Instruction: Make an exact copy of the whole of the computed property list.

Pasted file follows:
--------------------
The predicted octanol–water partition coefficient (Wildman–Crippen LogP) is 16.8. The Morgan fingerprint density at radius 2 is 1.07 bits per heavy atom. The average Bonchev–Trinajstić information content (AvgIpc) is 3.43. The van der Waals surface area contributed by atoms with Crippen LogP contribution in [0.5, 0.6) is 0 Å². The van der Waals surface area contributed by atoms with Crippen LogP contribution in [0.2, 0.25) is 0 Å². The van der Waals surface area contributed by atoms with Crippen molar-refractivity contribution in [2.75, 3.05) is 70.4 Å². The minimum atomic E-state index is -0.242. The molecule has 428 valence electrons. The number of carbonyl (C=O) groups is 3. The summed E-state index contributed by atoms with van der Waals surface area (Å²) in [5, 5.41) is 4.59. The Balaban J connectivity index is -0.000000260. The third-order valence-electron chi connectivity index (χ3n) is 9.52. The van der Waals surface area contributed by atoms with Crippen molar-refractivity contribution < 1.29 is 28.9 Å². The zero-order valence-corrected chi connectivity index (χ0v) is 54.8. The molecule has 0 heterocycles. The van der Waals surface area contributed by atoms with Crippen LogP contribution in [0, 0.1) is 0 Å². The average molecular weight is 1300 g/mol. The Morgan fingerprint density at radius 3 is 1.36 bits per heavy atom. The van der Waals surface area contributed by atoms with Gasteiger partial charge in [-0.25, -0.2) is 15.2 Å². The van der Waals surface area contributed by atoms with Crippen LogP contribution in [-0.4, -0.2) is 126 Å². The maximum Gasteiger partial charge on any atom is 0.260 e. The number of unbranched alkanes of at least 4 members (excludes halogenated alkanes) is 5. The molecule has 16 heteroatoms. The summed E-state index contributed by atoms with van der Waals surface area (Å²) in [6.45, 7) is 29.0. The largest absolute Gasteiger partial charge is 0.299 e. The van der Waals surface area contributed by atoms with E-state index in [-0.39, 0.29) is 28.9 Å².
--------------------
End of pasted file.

The predicted octanol–water partition coefficient (Wildman–Crippen LogP) is 16.8. The Morgan fingerprint density at radius 2 is 1.07 bits per heavy atom. The average Bonchev–Trinajstić information content (AvgIpc) is 3.43. The van der Waals surface area contributed by atoms with Crippen LogP contribution in [0.5, 0.6) is 0 Å². The van der Waals surface area contributed by atoms with Crippen LogP contribution in [0.2, 0.25) is 0 Å². The van der Waals surface area contributed by atoms with Crippen molar-refractivity contribution in [2.75, 3.05) is 70.4 Å². The minimum atomic E-state index is -0.242. The molecule has 428 valence electrons. The number of carbonyl (C=O) groups is 3. The summed E-state index contributed by atoms with van der Waals surface area (Å²) in [5, 5.41) is 4.59. The Balaban J connectivity index is -0.000000260. The third-order valence-electron chi connectivity index (χ3n) is 9.52. The van der Waals surface area contributed by atoms with Crippen molar-refractivity contribution < 1.29 is 28.9 Å². The zero-order valence-corrected chi connectivity index (χ0v) is 54.8. The molecule has 0 heterocycles. The van der Waals surface area contributed by atoms with Crippen LogP contribution in [0, 0.1) is 0 Å². The average molecular weight is 1300 g/mol. The Morgan fingerprint density at radius 3 is 1.36 bits per heavy atom. The van der Waals surface area contributed by atoms with Gasteiger partial charge in [-0.25, -0.2) is 15.2 Å². The van der Waals surface area contributed by atoms with Crippen LogP contribution in [-0.4, -0.2) is 126 Å². The maximum Gasteiger partial charge on any atom is 0.260 e. The number of unbranched alkanes of at least 4 members (excludes halogenated alkanes) is 5. The molecule has 16 heteroatoms. The summed E-state index contributed by atoms with van der Waals surface area (Å²) in [6.45, 7) is 29.0. The largest absolute Gasteiger partial charge is 0.299 e. The van der Waals surface area contributed by atoms with E-state index in [-0.39, 0.29) is 28.9 Å².